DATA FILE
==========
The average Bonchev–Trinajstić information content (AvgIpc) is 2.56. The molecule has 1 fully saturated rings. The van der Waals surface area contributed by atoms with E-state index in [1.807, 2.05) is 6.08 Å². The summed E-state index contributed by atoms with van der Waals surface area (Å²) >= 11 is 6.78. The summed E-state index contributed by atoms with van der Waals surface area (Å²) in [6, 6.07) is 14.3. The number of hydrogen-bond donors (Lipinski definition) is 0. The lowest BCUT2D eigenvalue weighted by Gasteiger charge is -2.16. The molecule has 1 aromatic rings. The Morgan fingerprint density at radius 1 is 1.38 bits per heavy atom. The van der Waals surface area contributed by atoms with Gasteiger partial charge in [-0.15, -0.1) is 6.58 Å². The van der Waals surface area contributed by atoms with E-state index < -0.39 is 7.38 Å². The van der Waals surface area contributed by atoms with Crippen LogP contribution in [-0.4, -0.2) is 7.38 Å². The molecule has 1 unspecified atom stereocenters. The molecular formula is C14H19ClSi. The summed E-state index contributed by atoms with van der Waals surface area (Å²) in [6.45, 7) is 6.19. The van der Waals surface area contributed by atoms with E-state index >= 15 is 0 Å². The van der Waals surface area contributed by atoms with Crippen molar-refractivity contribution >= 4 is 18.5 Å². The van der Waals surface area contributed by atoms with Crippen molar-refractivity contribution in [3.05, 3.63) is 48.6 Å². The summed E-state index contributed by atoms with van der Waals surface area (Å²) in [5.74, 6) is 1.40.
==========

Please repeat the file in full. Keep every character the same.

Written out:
The average Bonchev–Trinajstić information content (AvgIpc) is 2.56. The molecule has 1 fully saturated rings. The van der Waals surface area contributed by atoms with E-state index in [1.807, 2.05) is 6.08 Å². The summed E-state index contributed by atoms with van der Waals surface area (Å²) >= 11 is 6.78. The summed E-state index contributed by atoms with van der Waals surface area (Å²) in [6, 6.07) is 14.3. The number of hydrogen-bond donors (Lipinski definition) is 0. The lowest BCUT2D eigenvalue weighted by Gasteiger charge is -2.16. The molecule has 1 aromatic rings. The Morgan fingerprint density at radius 1 is 1.38 bits per heavy atom. The van der Waals surface area contributed by atoms with Gasteiger partial charge in [-0.15, -0.1) is 6.58 Å². The van der Waals surface area contributed by atoms with E-state index < -0.39 is 7.38 Å². The van der Waals surface area contributed by atoms with Crippen LogP contribution in [-0.4, -0.2) is 7.38 Å². The molecule has 1 unspecified atom stereocenters. The molecular formula is C14H19ClSi. The summed E-state index contributed by atoms with van der Waals surface area (Å²) in [6.45, 7) is 6.19. The van der Waals surface area contributed by atoms with E-state index >= 15 is 0 Å². The van der Waals surface area contributed by atoms with Crippen molar-refractivity contribution >= 4 is 18.5 Å². The van der Waals surface area contributed by atoms with Crippen molar-refractivity contribution in [3.05, 3.63) is 48.6 Å². The summed E-state index contributed by atoms with van der Waals surface area (Å²) in [5.74, 6) is 1.40.